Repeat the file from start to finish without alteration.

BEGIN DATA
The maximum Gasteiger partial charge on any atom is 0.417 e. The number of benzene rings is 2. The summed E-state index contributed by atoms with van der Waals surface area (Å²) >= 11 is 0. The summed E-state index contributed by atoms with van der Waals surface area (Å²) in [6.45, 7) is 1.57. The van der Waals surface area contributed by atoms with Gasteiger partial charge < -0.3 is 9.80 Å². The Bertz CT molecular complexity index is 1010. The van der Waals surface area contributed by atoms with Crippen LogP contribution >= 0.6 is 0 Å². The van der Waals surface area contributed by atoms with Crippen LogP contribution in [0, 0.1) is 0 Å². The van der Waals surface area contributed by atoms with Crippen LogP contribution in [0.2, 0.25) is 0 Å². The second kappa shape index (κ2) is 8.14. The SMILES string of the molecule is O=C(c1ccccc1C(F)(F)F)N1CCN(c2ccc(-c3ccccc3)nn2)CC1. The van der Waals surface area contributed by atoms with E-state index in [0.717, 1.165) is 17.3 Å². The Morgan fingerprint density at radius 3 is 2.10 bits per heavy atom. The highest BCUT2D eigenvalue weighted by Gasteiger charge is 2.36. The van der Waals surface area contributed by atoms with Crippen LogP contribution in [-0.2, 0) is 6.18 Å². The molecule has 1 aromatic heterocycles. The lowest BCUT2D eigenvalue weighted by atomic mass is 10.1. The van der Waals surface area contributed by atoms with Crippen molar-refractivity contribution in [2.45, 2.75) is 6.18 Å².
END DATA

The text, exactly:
The maximum Gasteiger partial charge on any atom is 0.417 e. The number of benzene rings is 2. The summed E-state index contributed by atoms with van der Waals surface area (Å²) >= 11 is 0. The summed E-state index contributed by atoms with van der Waals surface area (Å²) in [6.45, 7) is 1.57. The van der Waals surface area contributed by atoms with Gasteiger partial charge < -0.3 is 9.80 Å². The Bertz CT molecular complexity index is 1010. The van der Waals surface area contributed by atoms with Crippen LogP contribution >= 0.6 is 0 Å². The van der Waals surface area contributed by atoms with Crippen LogP contribution in [0, 0.1) is 0 Å². The van der Waals surface area contributed by atoms with Crippen LogP contribution in [0.2, 0.25) is 0 Å². The second kappa shape index (κ2) is 8.14. The SMILES string of the molecule is O=C(c1ccccc1C(F)(F)F)N1CCN(c2ccc(-c3ccccc3)nn2)CC1. The van der Waals surface area contributed by atoms with E-state index in [0.717, 1.165) is 17.3 Å². The Morgan fingerprint density at radius 3 is 2.10 bits per heavy atom. The highest BCUT2D eigenvalue weighted by Gasteiger charge is 2.36. The van der Waals surface area contributed by atoms with Crippen LogP contribution in [-0.2, 0) is 6.18 Å². The molecule has 1 aromatic heterocycles. The lowest BCUT2D eigenvalue weighted by atomic mass is 10.1. The van der Waals surface area contributed by atoms with Crippen molar-refractivity contribution in [2.45, 2.75) is 6.18 Å².